The Beauty of the McCandless Nature Isolation

Transcendentalists emphasized the idea of nature as a higher power in society and critiqued civilization as disrupting this inherently beautiful bond between man and nature. Two of the most commonly known transcendentalists for their achievements in both literature and upholding these ideals of transcendentalism are Ralph Waldo Emerson and Henry David Thoreau. While their impact on society left a lasting affect in a new age of progression and development, Chris McCandless allowed the values that Thoreau and Emerson emulated through their writings, to model his life.

In Jon Krakauer’s Into the Wild, McCandless shapes his life according to the natural environment as he disregards the ideals of materialism, condemns the systematic controlling of the government, and emphasizes the beauty of isolation in nature.

Chris McCandless follows Thoreau’s belief that materialistic things are amateurish and such forms of opulence restrict society of progressing. In Thoreau’s Walden, he denounces his former lifestyle originally lead by the desire of money attributed to materialistic items and essentially proclaims that individuals who conform to these economic standards lead lives of “desperation”(Thoreau, Walden).

By straying from the “common mode of living” and declaring that “it is never too late to give up our prejudices,” Thoreau begins to live his life to the fullest in the hopes to create a lasting bond with nature and therefore enjoy the blissful moments in life. With this, McCandless can only initiate his transcendentalist life by first ridding himself of all capitalistic ties, including his beloved car, a “gesture that would have done both Thoreau and Tolstoy proud”(Krakauer, 29).

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Following Thoreau’s advice of leaving material items in the past, McCandless even “announced to his parents that, on principle, he would no longer give or receive gifts”(Krakauer, 20). McCandless’s lack and complete disregard of money and commodities, similar to Thoreau, reveals his merits of transcendentalism.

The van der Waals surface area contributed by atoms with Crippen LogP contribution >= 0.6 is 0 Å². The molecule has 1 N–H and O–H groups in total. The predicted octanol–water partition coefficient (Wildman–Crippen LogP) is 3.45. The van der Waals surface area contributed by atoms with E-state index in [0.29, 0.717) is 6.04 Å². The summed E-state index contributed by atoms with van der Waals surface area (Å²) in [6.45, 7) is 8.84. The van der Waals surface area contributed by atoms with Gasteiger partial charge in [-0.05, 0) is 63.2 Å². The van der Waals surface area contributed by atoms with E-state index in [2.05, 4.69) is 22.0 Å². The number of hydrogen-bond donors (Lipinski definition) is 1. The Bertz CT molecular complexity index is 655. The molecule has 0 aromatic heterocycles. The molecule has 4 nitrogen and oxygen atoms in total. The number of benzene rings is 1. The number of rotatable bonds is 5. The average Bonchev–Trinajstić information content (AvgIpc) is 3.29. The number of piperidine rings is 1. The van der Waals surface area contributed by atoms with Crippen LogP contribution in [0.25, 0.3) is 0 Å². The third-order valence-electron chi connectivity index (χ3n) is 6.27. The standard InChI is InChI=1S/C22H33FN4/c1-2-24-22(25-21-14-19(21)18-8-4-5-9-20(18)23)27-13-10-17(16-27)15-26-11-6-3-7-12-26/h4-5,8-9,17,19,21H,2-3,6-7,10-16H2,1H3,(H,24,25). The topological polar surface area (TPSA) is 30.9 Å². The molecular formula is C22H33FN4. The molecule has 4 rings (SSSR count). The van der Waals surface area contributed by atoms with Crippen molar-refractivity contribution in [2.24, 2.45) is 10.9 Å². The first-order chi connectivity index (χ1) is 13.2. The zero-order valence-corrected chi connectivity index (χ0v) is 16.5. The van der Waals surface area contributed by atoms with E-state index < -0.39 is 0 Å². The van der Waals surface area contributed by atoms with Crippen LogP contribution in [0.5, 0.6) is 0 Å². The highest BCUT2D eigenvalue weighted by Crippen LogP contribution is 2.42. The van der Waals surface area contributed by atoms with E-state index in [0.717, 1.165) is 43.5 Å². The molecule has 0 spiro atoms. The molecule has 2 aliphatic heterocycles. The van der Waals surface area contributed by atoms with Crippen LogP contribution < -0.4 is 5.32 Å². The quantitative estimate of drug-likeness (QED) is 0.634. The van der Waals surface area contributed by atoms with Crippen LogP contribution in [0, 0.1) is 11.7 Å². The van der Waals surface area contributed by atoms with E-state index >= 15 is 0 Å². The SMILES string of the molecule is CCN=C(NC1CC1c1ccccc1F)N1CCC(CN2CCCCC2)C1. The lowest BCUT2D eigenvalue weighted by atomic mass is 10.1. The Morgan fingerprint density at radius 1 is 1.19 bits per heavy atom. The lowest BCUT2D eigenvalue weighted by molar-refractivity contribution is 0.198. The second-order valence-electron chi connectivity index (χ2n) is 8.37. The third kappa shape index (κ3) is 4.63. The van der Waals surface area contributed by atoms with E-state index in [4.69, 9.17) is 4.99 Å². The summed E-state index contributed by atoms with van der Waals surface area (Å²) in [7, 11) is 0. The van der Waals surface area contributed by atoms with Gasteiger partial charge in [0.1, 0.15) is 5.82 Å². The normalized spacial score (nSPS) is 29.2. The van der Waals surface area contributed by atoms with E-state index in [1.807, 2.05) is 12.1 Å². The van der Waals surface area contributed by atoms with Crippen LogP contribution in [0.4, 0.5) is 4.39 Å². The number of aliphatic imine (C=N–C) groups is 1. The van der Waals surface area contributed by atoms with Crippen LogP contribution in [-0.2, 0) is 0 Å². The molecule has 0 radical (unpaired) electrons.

McCandless also distrusts the government, essentially finding it to be intrusive. In Civil Disobedience, Thoreau’s utopian government is one in which that “governs the least”(Thoreau, Civil Disobedience). McCandless takes this ideal seriously, and expresses his similar view of the government passionately. When asked by Jim Gallien if he owned a hunting license, he declares that “how” he “feeds” himself “is none of the government’s stupid business. Fuck their stupid rules”(Krakauer, 6). McCandless feels that the government should not be able to impose on an individual’s life nor should it be able to control how one behaves. He believes that the mere concept of government causes one to be “poisoned”, essentially articulating the importance of individuality and lack of authority. Thoreau and McCandless have similar distrust with authoritative figures, one of the primary reasons for McCandless’s living in isolation, away from the manipulation and control of the government.

When McCandless intended to live in complete isolation, he never feared nor revealed any signs of reluctance in the absence of civilization, accepting nature to the fullest. Mirroring Emerson’s belief that even though nobody may physically be with him he “is not solitary,” he therefore welcomed the presence of nature itself (Emerson, Nature). Both Emerson and McCandless personified nature as more of a friend, and realized it played a major part in their transcendentalist lives. Thoreau even expresses his opinion of solitude in nature in his reputable Walden, stating that he has his “own sun and moon and stars, and a little world all to himself”(Thoreau, Walden). He believes that the company of nature allows for one to never be alone, providing him with a different but sufficient community of natural companions McCandless shows this conception of companionment in his decision to live in complete isolation for almost 2 years, living off the Alaskan terrain. The corresponding ideals of solitude in both Emerson’s and Thoreau’s established writings, significantly influenced McCandless and his view of nature.

The transcendentalist ideals of disregarding the need for materialistic items, governing oneself, and living in a world that is essentially dominated by your own individualistic beliefs, is emulated through Chris McCandless’s journey and nomadic lifestyle. By making a decision to be anti-materialistic, McCandless escapes from limitations placed on him by social norms in a consumerist society, which allows him to further interest himself into his zealotry of transcendentalism. It is this mindset of a zealot and his obsession with transcendentalism that leads him to his martyrsh death. Without his death so young, he seldom would have been famous nor would he have had the chance to have such an impact on a movement in the climax and end of his life. A zealot, committed to his movement, committed to his fellowship, like a Knight in Arthurian legend.

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The Beauty of the McCandless Nature Isolation. (2022, Feb 23). Retrieved from

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